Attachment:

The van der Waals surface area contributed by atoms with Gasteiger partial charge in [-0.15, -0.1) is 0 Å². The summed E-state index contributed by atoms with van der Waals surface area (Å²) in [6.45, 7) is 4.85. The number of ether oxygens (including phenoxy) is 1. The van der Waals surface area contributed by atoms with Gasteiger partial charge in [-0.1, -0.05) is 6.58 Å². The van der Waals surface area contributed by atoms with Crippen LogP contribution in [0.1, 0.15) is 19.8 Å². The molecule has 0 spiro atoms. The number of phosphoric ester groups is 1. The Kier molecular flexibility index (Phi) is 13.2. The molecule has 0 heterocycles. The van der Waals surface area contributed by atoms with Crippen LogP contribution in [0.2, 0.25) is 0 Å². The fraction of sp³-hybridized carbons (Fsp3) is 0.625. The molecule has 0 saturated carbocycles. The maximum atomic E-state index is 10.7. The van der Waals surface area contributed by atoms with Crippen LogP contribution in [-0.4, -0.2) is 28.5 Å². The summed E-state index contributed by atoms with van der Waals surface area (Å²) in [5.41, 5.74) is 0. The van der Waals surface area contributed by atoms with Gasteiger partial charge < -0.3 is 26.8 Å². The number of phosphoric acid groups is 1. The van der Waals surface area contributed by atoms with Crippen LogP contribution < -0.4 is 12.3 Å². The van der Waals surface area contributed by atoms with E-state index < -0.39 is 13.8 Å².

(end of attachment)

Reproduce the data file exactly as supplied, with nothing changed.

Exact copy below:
The van der Waals surface area contributed by atoms with Gasteiger partial charge in [-0.15, -0.1) is 0 Å². The summed E-state index contributed by atoms with van der Waals surface area (Å²) in [6.45, 7) is 4.85. The number of ether oxygens (including phenoxy) is 1. The van der Waals surface area contributed by atoms with Gasteiger partial charge in [-0.1, -0.05) is 6.58 Å². The van der Waals surface area contributed by atoms with Crippen LogP contribution in [0.1, 0.15) is 19.8 Å². The molecule has 0 spiro atoms. The number of phosphoric ester groups is 1. The Kier molecular flexibility index (Phi) is 13.2. The molecule has 0 heterocycles. The van der Waals surface area contributed by atoms with Crippen LogP contribution in [0.2, 0.25) is 0 Å². The fraction of sp³-hybridized carbons (Fsp3) is 0.625. The molecule has 0 saturated carbocycles. The maximum atomic E-state index is 10.7. The van der Waals surface area contributed by atoms with Crippen LogP contribution in [-0.4, -0.2) is 28.5 Å². The summed E-state index contributed by atoms with van der Waals surface area (Å²) in [5.41, 5.74) is 0. The van der Waals surface area contributed by atoms with Gasteiger partial charge < -0.3 is 26.8 Å². The number of phosphoric acid groups is 1. The van der Waals surface area contributed by atoms with Crippen LogP contribution < -0.4 is 12.3 Å². The van der Waals surface area contributed by atoms with E-state index < -0.39 is 13.8 Å².